Dear Smiley: I notice that in spite of the efforts of radio and TV to make us all speak the same language, “Yat” survives and has even spread across all of the known universe — the area between St. Bernard and Baton Rouge.
Mr. Cleveland Bailey reported a conversation between the great Pastor T.J. Jemison and one of his deaconesses, in which Dr. Jemison noted that she had “made” another birthday.
No one calls sidewalks “banquettes” anymore. Closets have replaced “lockers,” and “making groceries” died along with Schwegmann’s Giant Supermarkets.
But it’s still possible to drink from a “hosepipe” and “make” another year of wisdom and experience.
Dear Smiley: During my freshman year at LSU (1956), I met my future husband, Bob. I spent many weekends at his home in Napoleonville.
On Saturday nights, if we didn’t go to the College Inn in Thibodaux, we went to The Club in Donaldsonville. The nights at The Club were better than concerts, and lasted longer!
The artists who played there on weekends were Ray Charles, Fats Domino, Irma Thomas, Little Richard and many others I can’t remember.
I remember dancing to every song on those Saturday nights. We would have to walk outside to cool off, especially after Ray Charles’ “I Got a Woman!”
The adrenaline was pumping, and any fat we might have stored during the week definitely was melted away.
Now, THOSE were the “good old days!”
DIANE T. MARTIN
Dear Smiley: Fifty years ago I met Mr. “Jelly” Matherne in Lutcher. I was told he had a gift for remembering birthdays, anniversaries, etc.
I asked Mr. Jelly and to include my birthday in his memory bank, and told him I was Robert DeBate, Bob DeBate’s son.
He began reciting birthdays: “Bob DeBate, July 1, 1907; your Aunt Beula... .” I stopped him at about seven because there were 15 siblings in Dad’s family.
Many years later my wife and I and a couple of friends stopped by the old Music Box in Gonzales and saw Mr. Jelly on the dance floor.
I said to him, “Mr. Jelly, I told my wife and friends you had my birthday in your memory bank; don’t disappoint me in front of them.”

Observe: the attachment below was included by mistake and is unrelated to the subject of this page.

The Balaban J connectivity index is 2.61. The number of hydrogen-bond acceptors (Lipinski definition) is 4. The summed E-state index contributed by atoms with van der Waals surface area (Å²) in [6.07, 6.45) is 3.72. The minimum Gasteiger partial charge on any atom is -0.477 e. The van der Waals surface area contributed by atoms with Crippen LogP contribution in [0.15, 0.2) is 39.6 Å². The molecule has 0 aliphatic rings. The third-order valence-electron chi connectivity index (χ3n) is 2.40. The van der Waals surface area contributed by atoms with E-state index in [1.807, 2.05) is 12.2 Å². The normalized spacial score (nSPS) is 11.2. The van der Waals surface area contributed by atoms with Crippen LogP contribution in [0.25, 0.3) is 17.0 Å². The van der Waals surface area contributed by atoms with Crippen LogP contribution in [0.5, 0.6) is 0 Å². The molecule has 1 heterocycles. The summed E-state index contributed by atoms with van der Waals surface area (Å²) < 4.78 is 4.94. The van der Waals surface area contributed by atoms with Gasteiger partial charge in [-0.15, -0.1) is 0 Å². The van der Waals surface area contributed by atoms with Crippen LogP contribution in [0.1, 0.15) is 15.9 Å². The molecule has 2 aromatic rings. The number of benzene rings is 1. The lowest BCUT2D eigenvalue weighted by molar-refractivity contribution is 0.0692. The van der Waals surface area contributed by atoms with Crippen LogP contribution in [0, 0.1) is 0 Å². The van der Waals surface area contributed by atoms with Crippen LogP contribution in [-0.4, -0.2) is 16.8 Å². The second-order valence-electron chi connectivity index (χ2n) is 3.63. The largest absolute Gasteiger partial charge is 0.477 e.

I told him I was Robert DeBate, and he started reciting my dad and his siblings’ birthdays.
I stopped him on about the seventh one, and said, “I told you my birthday 12 to 15 years ago, and you promised you would never forget it.”
He stared deep into my eyes and said, ”June 16, 1942.”
All I could say was, “Get this man a drink!”
Dear Smiley: In Natchez, Mississippi, my little brother and I would wait impatiently every afternoon for “Jabo,” the ice cream man.
He would come up B Street in his wagon, pulled by a white mule with a bell around its neck to announce his coming.
We had cleaned our nickels in the rich red dirt and gotten them shiny clean.
We’d hand him our brand new nickel “we had just made” and he would hand us an ice cream cone “he had just made.”
GERTIE M. BEAUFORD
Dear Smiley: My father, like many who came of age during the Depression, never parted willingly with a dollar.
Once, when he balked at splurging on a purchase, my aunt reminded him, “Arthur, you can’t take it with you.”
He responded without hesitation, “Then I’m not going.”
He did live to 89, and for a while there had us all wondering whether he might not be onto something.
Dear Smiley: A salty chief petty officer in the Navy decided that acquiring religion might be a good idea after the life he had led.
He approached the chaplain and asked him for help.
The chaplain explained that it would require a good bit of study before he could be accepted into the church. He gave him some literature and told him to study and come back in a week.
Upon his return, the chaplain asked him who the son of God was.
“Jesus,” replied the chief.
And who was the mother of Jesus?
“The Virgin Mary,” he replied.
And where was he born?
He was told to go study some more and come back next week.
Same questions, same answers, until the birthplace question, to which the chief answered confidently, “Newport News.”
The exasperated chaplain says, “Chief, Jesus was born in Bethlehem!”
“I knew it was one of those shipyards,” exclaimed the chief.
Write Smiley at Smiley@theadvocate.com. He can also be reached by fax at (225) 388-0351 or mail at P.O. Box 588, Baton Rouge, LA 70821.